Good design is as little design as possible. – Dieter Rams
Yet, it’s easier said than done. Very often product owners and designers tend to overcomplicate the product, adding this ‘one more feature’, or this ‘one more element to the page’.
In search of the product that fully answers your users’ needs, it’s easy to get caught in a spiral of endless modifications. While in turn, the design process is as much about building up, as it is about having the courage to remove needless things.
Let’s find out what makes a project overdesigned, and how to avoid it.
Why do we overcomplicate design?
Overcomplicating what might be a good design is not a result of designers’ malevolence. In fact, it’s usually the opposite—it’s the pursuit of perfect design that leads to an overdesigned product.
Typically, you can avoid overdesigning by watching for these red flags:
No clear goals
Designing your product with just a rough idea is one way to overdesign your product. Without clear goals and objectives, it’s easy to try to add ‘more and more’ elements and features that you think are essential. The truth is—in most cases, they aren’t.
Setting clear goals and objectives gives you a roadmap of your project. They state what’s important for your product’s success, so that you and your design team need only to include what’s necessary and get rid of anything else.
Before you start designing your product, create a document with a list of goals your project has to achieve and make sure to stick to it throughout the project.
No project owner
Too many cooks spoil the broth—this saying is also true in product design. With lots of comments, suggestions, and points of view within a team, it’s easy to lose sight of the initial idea. That’s why it’s a good idea to have one person in charge of the product, who makes a final call.
The project owner is a person that looks after the project, checking if the goals and objectives are met. To make sure your design won’t get off-track, always include this role in the design team.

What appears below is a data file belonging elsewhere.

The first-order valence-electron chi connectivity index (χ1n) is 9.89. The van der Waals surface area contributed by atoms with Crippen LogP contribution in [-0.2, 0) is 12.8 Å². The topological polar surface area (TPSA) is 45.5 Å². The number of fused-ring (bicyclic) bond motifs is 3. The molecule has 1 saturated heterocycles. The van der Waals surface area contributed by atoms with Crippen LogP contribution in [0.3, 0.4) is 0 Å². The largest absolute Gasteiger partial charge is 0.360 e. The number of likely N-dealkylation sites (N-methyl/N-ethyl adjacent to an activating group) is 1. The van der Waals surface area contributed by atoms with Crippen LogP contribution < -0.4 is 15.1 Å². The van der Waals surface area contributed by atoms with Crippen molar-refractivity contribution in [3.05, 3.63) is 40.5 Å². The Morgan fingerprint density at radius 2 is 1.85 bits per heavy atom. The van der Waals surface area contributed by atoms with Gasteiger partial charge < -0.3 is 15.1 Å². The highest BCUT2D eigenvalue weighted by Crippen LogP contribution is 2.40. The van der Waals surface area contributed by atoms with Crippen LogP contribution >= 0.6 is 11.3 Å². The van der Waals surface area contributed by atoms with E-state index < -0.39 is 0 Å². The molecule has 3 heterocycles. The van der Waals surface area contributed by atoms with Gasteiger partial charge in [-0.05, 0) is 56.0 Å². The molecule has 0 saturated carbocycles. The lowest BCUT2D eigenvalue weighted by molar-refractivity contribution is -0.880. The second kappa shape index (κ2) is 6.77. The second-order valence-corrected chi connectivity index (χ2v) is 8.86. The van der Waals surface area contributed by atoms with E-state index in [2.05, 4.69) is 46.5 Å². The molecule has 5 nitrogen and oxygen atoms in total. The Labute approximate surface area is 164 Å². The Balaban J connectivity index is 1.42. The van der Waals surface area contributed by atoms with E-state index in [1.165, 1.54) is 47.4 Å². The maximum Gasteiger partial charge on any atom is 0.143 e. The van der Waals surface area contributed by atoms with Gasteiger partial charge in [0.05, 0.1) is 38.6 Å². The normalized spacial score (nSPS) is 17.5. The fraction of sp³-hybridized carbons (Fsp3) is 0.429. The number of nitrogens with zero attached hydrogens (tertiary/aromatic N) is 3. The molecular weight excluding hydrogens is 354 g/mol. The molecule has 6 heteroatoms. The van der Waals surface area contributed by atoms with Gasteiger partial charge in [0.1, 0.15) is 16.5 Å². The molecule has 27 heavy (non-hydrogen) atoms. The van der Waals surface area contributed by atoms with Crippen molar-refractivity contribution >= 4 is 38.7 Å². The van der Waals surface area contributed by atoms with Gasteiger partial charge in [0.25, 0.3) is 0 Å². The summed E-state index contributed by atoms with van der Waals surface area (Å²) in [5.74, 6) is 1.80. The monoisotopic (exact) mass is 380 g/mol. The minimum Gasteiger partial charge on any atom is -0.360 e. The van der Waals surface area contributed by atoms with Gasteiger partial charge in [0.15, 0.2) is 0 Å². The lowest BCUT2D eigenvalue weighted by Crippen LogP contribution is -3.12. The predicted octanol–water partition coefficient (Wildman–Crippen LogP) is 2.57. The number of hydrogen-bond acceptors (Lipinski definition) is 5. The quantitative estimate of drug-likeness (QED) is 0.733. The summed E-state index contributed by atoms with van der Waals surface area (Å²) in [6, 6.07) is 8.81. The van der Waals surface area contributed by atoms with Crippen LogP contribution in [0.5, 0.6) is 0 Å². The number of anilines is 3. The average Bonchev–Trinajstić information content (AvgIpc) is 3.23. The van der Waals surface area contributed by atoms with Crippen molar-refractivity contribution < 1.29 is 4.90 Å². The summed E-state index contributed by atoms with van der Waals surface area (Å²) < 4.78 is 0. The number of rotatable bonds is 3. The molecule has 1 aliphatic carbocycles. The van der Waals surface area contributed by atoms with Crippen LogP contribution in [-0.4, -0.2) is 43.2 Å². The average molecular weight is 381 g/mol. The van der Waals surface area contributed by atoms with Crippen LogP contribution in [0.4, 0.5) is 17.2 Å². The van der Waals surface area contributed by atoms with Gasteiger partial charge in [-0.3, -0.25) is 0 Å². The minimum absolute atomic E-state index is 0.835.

Working with your own team, with freelancers, or with a remote team, you need to establish the right communication process. Otherwise, there’s a risk of miscommunicating important elements, not getting the message across, or receiving a misleading answer.
Fear not—as communication mistakes happen, you can easily avoid them by ensuring that questions and answers are clear:
- Ask questions – if you’re not sure about something or the message is not clear, ask. It’s better to double-check if you got something correctly than to fix mistakes later on.
- Confirm answers – similar to asking questions, always make sure that you and your team are on the same page when it comes to understanding messages shared across the team.
The pursuit of the ideal
As the saying the best is the enemy of the good doesn’t mean you shouldn’t strive to get the best results possible, it’s often true when designing a product. Designers and clients want the product to be perfect, and in this pursuit of the ideal, it’s easy to overcomplicate simple things.
While designing a product, have the Pareto principle in mind—80% of the outcomes come from just 20% of the effort.
Design thinking to the rescue
Apart from knowing which habits lead to overcomplicating a good design, I suggest you follow a design thinking process. It will help you to better understand your user, form assumptions, test them, and design a product that answers real-life problems.